Over the past couple decades, Germany has become one of the role model developed countries of the world due to its thriving economy and relatively high standard of living for its residents. Present day Germany, in most parts, has developed rather quickly, boasting efficiency as well as maintaining priorities in sustainable transport, renewable energy and waste management. The easy access to resources via the internet is irrefutably impressive and effective in maintaining a booming economy. Need to catch a train but don’t have time to stop at the ticket station? Click! Done! Do you want food delivered to your door-step? Click! Done! Need to make an appointment with the doctor? Click! Done! For someone who doesn’t readily have these amenities available, this is seemingly remarkable.
Slow down for a minute though… The fact is, not all roads to such simplicities were so effortless. Germany had to forge its own path and its people made some hard choices, some which proved beneficial and others destructive in nature. On one excursion to the Dresden Panometer, the class of EM43, if they hadn’t already, would soon realize at the bare minimum what it took to become present day Germany. So let’s turn the clock back about 75 years ago to Dresden, Germany, 1945.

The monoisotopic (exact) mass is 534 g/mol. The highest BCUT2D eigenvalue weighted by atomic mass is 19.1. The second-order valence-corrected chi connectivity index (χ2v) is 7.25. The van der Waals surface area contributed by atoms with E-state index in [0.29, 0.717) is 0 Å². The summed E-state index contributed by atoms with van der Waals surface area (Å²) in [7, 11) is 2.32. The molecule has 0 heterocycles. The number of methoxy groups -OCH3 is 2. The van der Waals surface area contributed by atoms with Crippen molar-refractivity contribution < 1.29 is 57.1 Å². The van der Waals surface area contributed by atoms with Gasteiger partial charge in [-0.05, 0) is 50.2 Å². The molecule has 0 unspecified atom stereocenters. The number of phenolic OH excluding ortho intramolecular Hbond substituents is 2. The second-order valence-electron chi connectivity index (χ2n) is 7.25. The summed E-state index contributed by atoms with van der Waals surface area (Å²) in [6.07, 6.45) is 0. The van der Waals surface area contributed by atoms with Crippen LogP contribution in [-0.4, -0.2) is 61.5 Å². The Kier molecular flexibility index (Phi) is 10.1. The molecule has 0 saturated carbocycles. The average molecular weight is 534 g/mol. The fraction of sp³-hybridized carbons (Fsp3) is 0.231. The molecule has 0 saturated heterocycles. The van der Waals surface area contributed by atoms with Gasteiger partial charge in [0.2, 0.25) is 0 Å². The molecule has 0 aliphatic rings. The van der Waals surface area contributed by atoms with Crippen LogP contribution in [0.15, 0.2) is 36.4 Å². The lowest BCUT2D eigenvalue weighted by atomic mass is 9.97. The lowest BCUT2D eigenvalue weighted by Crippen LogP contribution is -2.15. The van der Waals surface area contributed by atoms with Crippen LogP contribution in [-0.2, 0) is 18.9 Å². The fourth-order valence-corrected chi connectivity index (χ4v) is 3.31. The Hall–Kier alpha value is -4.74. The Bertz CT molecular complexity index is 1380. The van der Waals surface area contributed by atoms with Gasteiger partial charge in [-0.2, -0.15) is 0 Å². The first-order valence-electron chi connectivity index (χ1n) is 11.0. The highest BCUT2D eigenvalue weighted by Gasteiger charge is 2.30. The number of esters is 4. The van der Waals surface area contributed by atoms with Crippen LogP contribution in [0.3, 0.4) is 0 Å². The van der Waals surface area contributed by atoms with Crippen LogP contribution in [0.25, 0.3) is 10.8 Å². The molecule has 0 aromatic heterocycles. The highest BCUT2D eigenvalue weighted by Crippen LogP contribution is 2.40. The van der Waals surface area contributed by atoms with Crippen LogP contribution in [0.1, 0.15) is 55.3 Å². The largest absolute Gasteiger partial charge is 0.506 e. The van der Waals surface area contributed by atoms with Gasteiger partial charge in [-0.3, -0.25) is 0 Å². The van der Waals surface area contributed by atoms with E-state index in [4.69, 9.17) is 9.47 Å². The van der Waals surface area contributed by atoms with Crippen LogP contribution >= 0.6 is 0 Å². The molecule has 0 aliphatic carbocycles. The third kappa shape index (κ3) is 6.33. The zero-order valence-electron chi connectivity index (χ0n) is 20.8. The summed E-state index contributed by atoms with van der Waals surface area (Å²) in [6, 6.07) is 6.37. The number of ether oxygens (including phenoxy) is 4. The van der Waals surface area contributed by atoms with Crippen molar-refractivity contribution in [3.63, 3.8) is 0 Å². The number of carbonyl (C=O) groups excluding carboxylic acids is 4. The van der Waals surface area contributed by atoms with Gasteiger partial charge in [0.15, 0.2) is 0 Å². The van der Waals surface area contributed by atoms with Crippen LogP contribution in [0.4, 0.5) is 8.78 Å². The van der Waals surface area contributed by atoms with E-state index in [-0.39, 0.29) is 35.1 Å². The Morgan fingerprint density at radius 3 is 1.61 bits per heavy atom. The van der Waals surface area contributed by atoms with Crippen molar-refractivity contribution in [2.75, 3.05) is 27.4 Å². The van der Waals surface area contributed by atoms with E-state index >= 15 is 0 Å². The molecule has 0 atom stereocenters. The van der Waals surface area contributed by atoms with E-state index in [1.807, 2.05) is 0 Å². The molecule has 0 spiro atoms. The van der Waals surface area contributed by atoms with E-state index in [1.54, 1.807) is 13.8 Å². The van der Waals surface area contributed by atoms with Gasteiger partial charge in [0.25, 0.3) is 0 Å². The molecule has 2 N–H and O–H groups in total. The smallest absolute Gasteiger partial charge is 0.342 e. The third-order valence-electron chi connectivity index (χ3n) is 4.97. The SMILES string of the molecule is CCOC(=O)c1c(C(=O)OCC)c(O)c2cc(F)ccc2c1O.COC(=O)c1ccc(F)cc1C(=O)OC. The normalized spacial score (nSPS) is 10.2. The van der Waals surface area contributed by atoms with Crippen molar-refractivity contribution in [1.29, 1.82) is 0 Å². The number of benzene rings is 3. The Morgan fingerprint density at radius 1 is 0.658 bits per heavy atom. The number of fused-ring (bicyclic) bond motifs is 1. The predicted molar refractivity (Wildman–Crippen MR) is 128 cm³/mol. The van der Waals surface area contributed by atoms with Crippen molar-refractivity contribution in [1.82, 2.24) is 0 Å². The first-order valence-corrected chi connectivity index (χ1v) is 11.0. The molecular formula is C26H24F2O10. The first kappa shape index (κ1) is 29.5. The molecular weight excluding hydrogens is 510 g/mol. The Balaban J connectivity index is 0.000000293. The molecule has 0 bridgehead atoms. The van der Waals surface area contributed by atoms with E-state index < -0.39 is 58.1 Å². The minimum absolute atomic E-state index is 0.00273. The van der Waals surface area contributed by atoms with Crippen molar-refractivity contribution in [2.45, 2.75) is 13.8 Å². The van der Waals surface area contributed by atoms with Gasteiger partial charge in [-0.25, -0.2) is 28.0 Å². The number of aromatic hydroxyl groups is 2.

Dresden, February 15, 1945
Bright orange flames produce thick black smoke, giving off embers and ashes rising high into what is now a seemingly pitch black sky. The air, hardly breathable, is regrettably the only thing left to be taken away from the regular man and as far as the eyes can see, the once bustling city centre of Dresden, lay in rubbles after three long hellish days of bomb raids from the Allied Forces. Thousands of civilian lives were lost during the three-day airstrike, leaving thousands of others mourning the loss of their loved ones and quite some years of “cleaning” and rebuilding to restore the City of Dresden.
Dresden, was not a city for military defense at the time, but became targeted for bombing to allegedly disrupt communication among the Nazi Party, which was being ran by Adolf Hitler since 1933. Under Hitler’s Chancellorship, approximately 6 million Jews were killed and millions of other people, whom he deemed politically, religiously or racially “unfit” to live among the German population. These persons were often segregated and taken to extermination camps where they would face certain death at the hands of Hitler’s soldiers. This was a tremendously dark time for Germany, one in which being different was a crime and the mere thought of this invoked fear in the heart of millions of people who took refuge there. Hitler’s rule was ended at a great cost of the lives of German civilians in order to save the lives many more.